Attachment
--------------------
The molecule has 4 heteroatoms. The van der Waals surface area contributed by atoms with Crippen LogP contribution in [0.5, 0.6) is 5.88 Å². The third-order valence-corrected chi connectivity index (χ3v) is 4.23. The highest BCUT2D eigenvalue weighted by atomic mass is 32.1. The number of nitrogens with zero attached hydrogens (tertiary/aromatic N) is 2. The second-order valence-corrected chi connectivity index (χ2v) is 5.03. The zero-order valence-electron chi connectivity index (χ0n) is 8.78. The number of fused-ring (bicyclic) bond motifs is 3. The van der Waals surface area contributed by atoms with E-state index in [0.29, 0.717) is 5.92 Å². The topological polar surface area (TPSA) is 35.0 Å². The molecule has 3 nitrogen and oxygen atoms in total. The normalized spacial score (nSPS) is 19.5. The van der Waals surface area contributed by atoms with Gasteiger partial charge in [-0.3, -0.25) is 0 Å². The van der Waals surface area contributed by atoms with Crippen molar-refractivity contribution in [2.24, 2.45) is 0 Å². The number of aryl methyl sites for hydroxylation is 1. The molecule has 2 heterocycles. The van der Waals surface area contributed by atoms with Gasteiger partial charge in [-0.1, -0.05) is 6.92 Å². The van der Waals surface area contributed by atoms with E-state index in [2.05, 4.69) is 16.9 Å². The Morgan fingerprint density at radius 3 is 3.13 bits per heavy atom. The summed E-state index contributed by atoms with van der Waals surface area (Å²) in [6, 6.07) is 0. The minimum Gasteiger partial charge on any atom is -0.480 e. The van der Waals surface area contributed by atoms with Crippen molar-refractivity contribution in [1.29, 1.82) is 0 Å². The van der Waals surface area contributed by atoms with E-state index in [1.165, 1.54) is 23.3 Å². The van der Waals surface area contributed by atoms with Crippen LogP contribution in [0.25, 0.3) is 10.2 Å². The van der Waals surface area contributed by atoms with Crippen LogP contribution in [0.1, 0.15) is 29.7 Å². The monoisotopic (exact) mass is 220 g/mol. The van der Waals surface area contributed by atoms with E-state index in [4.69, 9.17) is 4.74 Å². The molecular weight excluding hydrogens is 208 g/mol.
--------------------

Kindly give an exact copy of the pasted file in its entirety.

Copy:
The molecule has 4 heteroatoms. The van der Waals surface area contributed by atoms with Crippen LogP contribution in [0.5, 0.6) is 5.88 Å². The third-order valence-corrected chi connectivity index (χ3v) is 4.23. The highest BCUT2D eigenvalue weighted by atomic mass is 32.1. The number of nitrogens with zero attached hydrogens (tertiary/aromatic N) is 2. The second-order valence-corrected chi connectivity index (χ2v) is 5.03. The zero-order valence-electron chi connectivity index (χ0n) is 8.78. The number of fused-ring (bicyclic) bond motifs is 3. The van der Waals surface area contributed by atoms with E-state index in [0.29, 0.717) is 5.92 Å². The topological polar surface area (TPSA) is 35.0 Å². The molecule has 3 nitrogen and oxygen atoms in total. The normalized spacial score (nSPS) is 19.5. The van der Waals surface area contributed by atoms with Gasteiger partial charge in [-0.3, -0.25) is 0 Å². The van der Waals surface area contributed by atoms with Crippen molar-refractivity contribution in [2.24, 2.45) is 0 Å². The number of aryl methyl sites for hydroxylation is 1. The molecule has 2 heterocycles. The van der Waals surface area contributed by atoms with Gasteiger partial charge in [-0.1, -0.05) is 6.92 Å². The van der Waals surface area contributed by atoms with E-state index in [2.05, 4.69) is 16.9 Å². The Morgan fingerprint density at radius 3 is 3.13 bits per heavy atom. The summed E-state index contributed by atoms with van der Waals surface area (Å²) in [6, 6.07) is 0. The minimum Gasteiger partial charge on any atom is -0.480 e. The van der Waals surface area contributed by atoms with Crippen molar-refractivity contribution in [1.29, 1.82) is 0 Å². The van der Waals surface area contributed by atoms with E-state index in [1.165, 1.54) is 23.3 Å². The van der Waals surface area contributed by atoms with Crippen LogP contribution in [0.25, 0.3) is 10.2 Å². The van der Waals surface area contributed by atoms with Crippen LogP contribution in [0.1, 0.15) is 29.7 Å². The monoisotopic (exact) mass is 220 g/mol. The van der Waals surface area contributed by atoms with E-state index in [4.69, 9.17) is 4.74 Å². The molecular weight excluding hydrogens is 208 g/mol.